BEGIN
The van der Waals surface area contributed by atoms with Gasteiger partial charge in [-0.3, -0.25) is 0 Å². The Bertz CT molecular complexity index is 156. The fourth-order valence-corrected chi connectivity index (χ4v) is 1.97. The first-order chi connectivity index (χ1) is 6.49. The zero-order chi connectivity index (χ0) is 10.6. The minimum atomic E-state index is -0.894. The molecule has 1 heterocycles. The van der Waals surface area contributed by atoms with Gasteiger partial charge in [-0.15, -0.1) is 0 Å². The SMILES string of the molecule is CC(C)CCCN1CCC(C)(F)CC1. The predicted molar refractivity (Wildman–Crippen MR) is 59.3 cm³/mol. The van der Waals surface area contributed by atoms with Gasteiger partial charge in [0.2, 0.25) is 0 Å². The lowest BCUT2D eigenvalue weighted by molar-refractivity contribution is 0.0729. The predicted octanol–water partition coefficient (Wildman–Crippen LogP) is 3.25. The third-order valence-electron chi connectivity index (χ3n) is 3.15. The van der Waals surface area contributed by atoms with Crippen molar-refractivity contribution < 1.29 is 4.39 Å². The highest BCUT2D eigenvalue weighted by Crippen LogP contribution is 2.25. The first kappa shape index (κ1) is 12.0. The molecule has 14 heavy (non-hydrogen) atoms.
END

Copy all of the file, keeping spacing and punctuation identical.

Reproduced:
The van der Waals surface area contributed by atoms with Gasteiger partial charge in [-0.3, -0.25) is 0 Å². The Bertz CT molecular complexity index is 156. The fourth-order valence-corrected chi connectivity index (χ4v) is 1.97. The first-order chi connectivity index (χ1) is 6.49. The zero-order chi connectivity index (χ0) is 10.6. The minimum atomic E-state index is -0.894. The molecule has 1 heterocycles. The van der Waals surface area contributed by atoms with Gasteiger partial charge in [-0.15, -0.1) is 0 Å². The SMILES string of the molecule is CC(C)CCCN1CCC(C)(F)CC1. The predicted molar refractivity (Wildman–Crippen MR) is 59.3 cm³/mol. The van der Waals surface area contributed by atoms with Gasteiger partial charge in [0.2, 0.25) is 0 Å². The lowest BCUT2D eigenvalue weighted by molar-refractivity contribution is 0.0729. The predicted octanol–water partition coefficient (Wildman–Crippen LogP) is 3.25. The third-order valence-electron chi connectivity index (χ3n) is 3.15. The van der Waals surface area contributed by atoms with Crippen molar-refractivity contribution < 1.29 is 4.39 Å². The highest BCUT2D eigenvalue weighted by Crippen LogP contribution is 2.25. The first kappa shape index (κ1) is 12.0. The molecule has 14 heavy (non-hydrogen) atoms.